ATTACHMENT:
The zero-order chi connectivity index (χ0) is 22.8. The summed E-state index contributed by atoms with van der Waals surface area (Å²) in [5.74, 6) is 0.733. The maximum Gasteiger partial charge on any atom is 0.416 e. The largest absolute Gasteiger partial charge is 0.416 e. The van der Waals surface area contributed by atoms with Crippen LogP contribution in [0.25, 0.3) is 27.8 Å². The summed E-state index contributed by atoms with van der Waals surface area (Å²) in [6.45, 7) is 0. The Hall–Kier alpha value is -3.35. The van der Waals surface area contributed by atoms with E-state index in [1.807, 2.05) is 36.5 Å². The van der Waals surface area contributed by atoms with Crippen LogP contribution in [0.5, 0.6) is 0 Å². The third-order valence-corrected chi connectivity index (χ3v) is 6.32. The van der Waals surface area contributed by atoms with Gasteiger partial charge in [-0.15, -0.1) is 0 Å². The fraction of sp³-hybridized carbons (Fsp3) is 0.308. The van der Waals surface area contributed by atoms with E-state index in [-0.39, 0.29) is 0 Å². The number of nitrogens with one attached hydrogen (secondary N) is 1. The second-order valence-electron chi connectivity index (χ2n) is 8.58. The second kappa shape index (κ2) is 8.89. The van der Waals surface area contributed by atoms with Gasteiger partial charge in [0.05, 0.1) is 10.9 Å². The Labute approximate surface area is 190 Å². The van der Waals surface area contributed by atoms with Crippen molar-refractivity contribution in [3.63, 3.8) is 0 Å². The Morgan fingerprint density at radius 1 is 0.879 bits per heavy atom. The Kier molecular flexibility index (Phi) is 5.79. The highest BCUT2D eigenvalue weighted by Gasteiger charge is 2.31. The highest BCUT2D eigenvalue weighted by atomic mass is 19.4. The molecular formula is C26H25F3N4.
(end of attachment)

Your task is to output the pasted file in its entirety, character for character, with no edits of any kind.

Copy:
The zero-order chi connectivity index (χ0) is 22.8. The summed E-state index contributed by atoms with van der Waals surface area (Å²) in [5.74, 6) is 0.733. The maximum Gasteiger partial charge on any atom is 0.416 e. The largest absolute Gasteiger partial charge is 0.416 e. The van der Waals surface area contributed by atoms with Crippen LogP contribution in [0.25, 0.3) is 27.8 Å². The summed E-state index contributed by atoms with van der Waals surface area (Å²) in [6.45, 7) is 0. The Hall–Kier alpha value is -3.35. The van der Waals surface area contributed by atoms with E-state index in [1.807, 2.05) is 36.5 Å². The van der Waals surface area contributed by atoms with Crippen LogP contribution in [0.5, 0.6) is 0 Å². The third-order valence-corrected chi connectivity index (χ3v) is 6.32. The van der Waals surface area contributed by atoms with Gasteiger partial charge in [-0.15, -0.1) is 0 Å². The fraction of sp³-hybridized carbons (Fsp3) is 0.308. The van der Waals surface area contributed by atoms with E-state index in [-0.39, 0.29) is 0 Å². The number of nitrogens with one attached hydrogen (secondary N) is 1. The second-order valence-electron chi connectivity index (χ2n) is 8.58. The second kappa shape index (κ2) is 8.89. The van der Waals surface area contributed by atoms with Gasteiger partial charge in [0.05, 0.1) is 10.9 Å². The Labute approximate surface area is 190 Å². The van der Waals surface area contributed by atoms with Crippen molar-refractivity contribution in [3.63, 3.8) is 0 Å². The Morgan fingerprint density at radius 1 is 0.879 bits per heavy atom. The Kier molecular flexibility index (Phi) is 5.79. The highest BCUT2D eigenvalue weighted by Gasteiger charge is 2.31. The highest BCUT2D eigenvalue weighted by atomic mass is 19.4. The molecular formula is C26H25F3N4.